Expeditionary Warfare School

565 Words Feb 23rd, 2018 2 Pages
Williamson Murray once declared a want to develop his Expeditionary Warfare School (EWS) seminar students into hand grenades. His comments were, of course, figurative, but Murray communicated a vision: his company grade students would read more deeply, think more critically, write with greater effect, and ultimately be more willing to challenge conventional wisdom than their peers. Murray, with EWS, engineered the course, from initial selection through the final seminars, to meet his goal of a competent, well-armed officer prepared to make and recommend just decisions grounded in history.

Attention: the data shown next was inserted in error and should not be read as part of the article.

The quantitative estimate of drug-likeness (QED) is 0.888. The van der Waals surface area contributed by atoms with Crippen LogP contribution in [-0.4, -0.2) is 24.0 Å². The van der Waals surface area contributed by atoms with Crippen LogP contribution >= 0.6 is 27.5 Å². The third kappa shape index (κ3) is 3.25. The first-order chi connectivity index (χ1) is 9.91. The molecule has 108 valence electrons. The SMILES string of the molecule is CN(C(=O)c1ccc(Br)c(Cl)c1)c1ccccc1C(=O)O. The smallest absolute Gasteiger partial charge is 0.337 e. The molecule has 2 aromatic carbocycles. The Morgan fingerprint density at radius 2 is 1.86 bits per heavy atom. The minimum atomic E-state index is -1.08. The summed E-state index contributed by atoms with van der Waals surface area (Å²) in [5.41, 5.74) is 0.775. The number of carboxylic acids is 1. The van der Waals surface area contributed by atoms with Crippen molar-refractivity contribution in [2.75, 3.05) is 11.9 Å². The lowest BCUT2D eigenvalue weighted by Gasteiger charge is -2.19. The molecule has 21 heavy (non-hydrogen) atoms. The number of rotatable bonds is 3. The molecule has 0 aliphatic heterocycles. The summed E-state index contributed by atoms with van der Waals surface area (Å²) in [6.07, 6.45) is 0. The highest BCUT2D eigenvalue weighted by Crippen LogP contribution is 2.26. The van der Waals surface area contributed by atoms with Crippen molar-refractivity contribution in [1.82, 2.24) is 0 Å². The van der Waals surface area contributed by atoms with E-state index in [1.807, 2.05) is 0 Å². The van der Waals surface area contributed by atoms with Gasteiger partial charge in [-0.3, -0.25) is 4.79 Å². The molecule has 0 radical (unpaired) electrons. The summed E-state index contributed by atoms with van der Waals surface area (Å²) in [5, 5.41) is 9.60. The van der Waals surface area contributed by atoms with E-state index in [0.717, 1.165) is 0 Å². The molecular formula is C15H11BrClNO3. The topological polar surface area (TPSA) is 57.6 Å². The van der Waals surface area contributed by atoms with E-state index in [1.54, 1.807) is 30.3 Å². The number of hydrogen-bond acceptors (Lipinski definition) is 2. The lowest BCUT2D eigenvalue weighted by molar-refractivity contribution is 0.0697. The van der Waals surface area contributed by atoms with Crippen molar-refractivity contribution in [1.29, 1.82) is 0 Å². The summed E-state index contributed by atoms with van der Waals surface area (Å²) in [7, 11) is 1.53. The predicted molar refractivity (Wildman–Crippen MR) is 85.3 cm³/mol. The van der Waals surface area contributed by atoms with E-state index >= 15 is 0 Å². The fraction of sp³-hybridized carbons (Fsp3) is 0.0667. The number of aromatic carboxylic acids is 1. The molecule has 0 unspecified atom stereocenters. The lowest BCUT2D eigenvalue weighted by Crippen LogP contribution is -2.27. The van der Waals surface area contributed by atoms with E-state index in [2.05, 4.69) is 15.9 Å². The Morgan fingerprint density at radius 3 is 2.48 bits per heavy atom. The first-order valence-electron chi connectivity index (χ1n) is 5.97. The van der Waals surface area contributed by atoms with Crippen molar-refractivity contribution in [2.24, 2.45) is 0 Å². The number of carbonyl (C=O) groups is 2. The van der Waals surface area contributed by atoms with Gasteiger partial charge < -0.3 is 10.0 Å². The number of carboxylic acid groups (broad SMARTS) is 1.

EWS’s choice to couple selection for Murray’s seminar with an essay was positive. This requirement eliminated students whose only ambition was to circumvent the argumentative research paper. Moreover the selection process divorced students with a firm writing background from those likely to have struggled. The amalgamation of pupils fostered a milieu which encouraged debate and speculation in matters historic while searching for present meaning and application. However the imperative quality common among all was the desire to learn, debate, and in due course synthesize. These aspirations carried the tête-à-tête from seminar to the passageways of Geiger Hall and the personal quarters of the students. Extracurricular deliberations probed into the most intimate of topics: what is “chance”, does “chance” exist, does “God” exist in War, how does “God” interact with “chance”, and is the world…

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